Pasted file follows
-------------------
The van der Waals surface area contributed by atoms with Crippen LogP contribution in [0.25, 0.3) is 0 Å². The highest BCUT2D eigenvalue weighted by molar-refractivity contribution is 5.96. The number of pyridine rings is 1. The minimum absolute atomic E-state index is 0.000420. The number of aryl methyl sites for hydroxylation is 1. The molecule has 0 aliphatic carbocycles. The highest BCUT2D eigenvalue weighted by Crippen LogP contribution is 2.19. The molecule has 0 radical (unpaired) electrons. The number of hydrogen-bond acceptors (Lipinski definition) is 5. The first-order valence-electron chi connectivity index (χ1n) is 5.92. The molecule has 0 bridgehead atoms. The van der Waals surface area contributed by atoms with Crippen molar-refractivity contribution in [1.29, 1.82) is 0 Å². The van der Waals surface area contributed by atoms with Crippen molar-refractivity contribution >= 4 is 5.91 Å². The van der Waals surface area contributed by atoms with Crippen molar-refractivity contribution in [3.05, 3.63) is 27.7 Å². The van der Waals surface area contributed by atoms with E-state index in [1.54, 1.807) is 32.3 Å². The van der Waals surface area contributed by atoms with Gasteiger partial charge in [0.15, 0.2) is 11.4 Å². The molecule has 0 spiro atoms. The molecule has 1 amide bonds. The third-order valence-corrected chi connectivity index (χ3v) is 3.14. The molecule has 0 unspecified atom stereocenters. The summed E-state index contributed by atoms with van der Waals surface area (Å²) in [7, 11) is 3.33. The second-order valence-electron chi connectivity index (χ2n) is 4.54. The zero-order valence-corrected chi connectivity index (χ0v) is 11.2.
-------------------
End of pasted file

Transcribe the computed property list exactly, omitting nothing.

The van der Waals surface area contributed by atoms with Crippen LogP contribution in [0.25, 0.3) is 0 Å². The highest BCUT2D eigenvalue weighted by molar-refractivity contribution is 5.96. The number of pyridine rings is 1. The minimum absolute atomic E-state index is 0.000420. The number of aryl methyl sites for hydroxylation is 1. The molecule has 0 aliphatic carbocycles. The highest BCUT2D eigenvalue weighted by Crippen LogP contribution is 2.19. The molecule has 0 radical (unpaired) electrons. The number of hydrogen-bond acceptors (Lipinski definition) is 5. The first-order valence-electron chi connectivity index (χ1n) is 5.92. The molecule has 0 bridgehead atoms. The van der Waals surface area contributed by atoms with Crippen molar-refractivity contribution in [1.29, 1.82) is 0 Å². The van der Waals surface area contributed by atoms with Crippen molar-refractivity contribution >= 4 is 5.91 Å². The van der Waals surface area contributed by atoms with Crippen molar-refractivity contribution in [3.05, 3.63) is 27.7 Å². The van der Waals surface area contributed by atoms with E-state index in [1.54, 1.807) is 32.3 Å². The van der Waals surface area contributed by atoms with Gasteiger partial charge in [0.15, 0.2) is 11.4 Å². The molecule has 0 spiro atoms. The molecule has 1 amide bonds. The third-order valence-corrected chi connectivity index (χ3v) is 3.14. The molecule has 0 unspecified atom stereocenters. The summed E-state index contributed by atoms with van der Waals surface area (Å²) in [7, 11) is 3.33. The second-order valence-electron chi connectivity index (χ2n) is 4.54. The zero-order valence-corrected chi connectivity index (χ0v) is 11.2.